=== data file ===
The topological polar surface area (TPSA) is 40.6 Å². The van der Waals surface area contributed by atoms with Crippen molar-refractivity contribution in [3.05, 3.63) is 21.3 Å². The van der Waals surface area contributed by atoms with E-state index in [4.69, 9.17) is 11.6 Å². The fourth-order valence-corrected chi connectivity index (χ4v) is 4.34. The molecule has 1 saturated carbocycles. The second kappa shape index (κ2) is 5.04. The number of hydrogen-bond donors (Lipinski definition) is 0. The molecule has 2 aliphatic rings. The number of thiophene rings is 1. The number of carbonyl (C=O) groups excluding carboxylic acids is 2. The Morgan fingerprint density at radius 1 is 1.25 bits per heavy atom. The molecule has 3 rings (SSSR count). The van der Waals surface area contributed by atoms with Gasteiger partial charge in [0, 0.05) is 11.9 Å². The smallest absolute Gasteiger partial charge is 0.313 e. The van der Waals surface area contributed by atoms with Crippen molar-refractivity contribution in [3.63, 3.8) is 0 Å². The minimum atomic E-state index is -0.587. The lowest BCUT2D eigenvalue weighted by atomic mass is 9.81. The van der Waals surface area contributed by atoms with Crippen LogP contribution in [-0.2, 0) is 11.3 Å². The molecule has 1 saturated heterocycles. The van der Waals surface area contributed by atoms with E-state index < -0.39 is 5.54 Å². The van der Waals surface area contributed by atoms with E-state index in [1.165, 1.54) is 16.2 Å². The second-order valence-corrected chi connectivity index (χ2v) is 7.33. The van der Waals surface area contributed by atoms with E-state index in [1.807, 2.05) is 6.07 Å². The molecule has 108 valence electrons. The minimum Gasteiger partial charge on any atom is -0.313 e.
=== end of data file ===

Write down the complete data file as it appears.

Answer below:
The topological polar surface area (TPSA) is 40.6 Å². The van der Waals surface area contributed by atoms with Crippen molar-refractivity contribution in [3.05, 3.63) is 21.3 Å². The van der Waals surface area contributed by atoms with E-state index in [4.69, 9.17) is 11.6 Å². The fourth-order valence-corrected chi connectivity index (χ4v) is 4.34. The molecule has 1 saturated carbocycles. The second kappa shape index (κ2) is 5.04. The number of hydrogen-bond donors (Lipinski definition) is 0. The molecule has 2 aliphatic rings. The number of thiophene rings is 1. The number of carbonyl (C=O) groups excluding carboxylic acids is 2. The Morgan fingerprint density at radius 1 is 1.25 bits per heavy atom. The molecule has 3 rings (SSSR count). The van der Waals surface area contributed by atoms with Gasteiger partial charge in [0, 0.05) is 11.9 Å². The smallest absolute Gasteiger partial charge is 0.313 e. The van der Waals surface area contributed by atoms with Crippen molar-refractivity contribution in [3.63, 3.8) is 0 Å². The minimum atomic E-state index is -0.587. The lowest BCUT2D eigenvalue weighted by atomic mass is 9.81. The van der Waals surface area contributed by atoms with Crippen LogP contribution in [-0.2, 0) is 11.3 Å². The molecule has 1 saturated heterocycles. The van der Waals surface area contributed by atoms with E-state index < -0.39 is 5.54 Å². The van der Waals surface area contributed by atoms with E-state index in [1.165, 1.54) is 16.2 Å². The second-order valence-corrected chi connectivity index (χ2v) is 7.33. The van der Waals surface area contributed by atoms with E-state index in [1.807, 2.05) is 6.07 Å². The molecule has 108 valence electrons. The minimum Gasteiger partial charge on any atom is -0.313 e.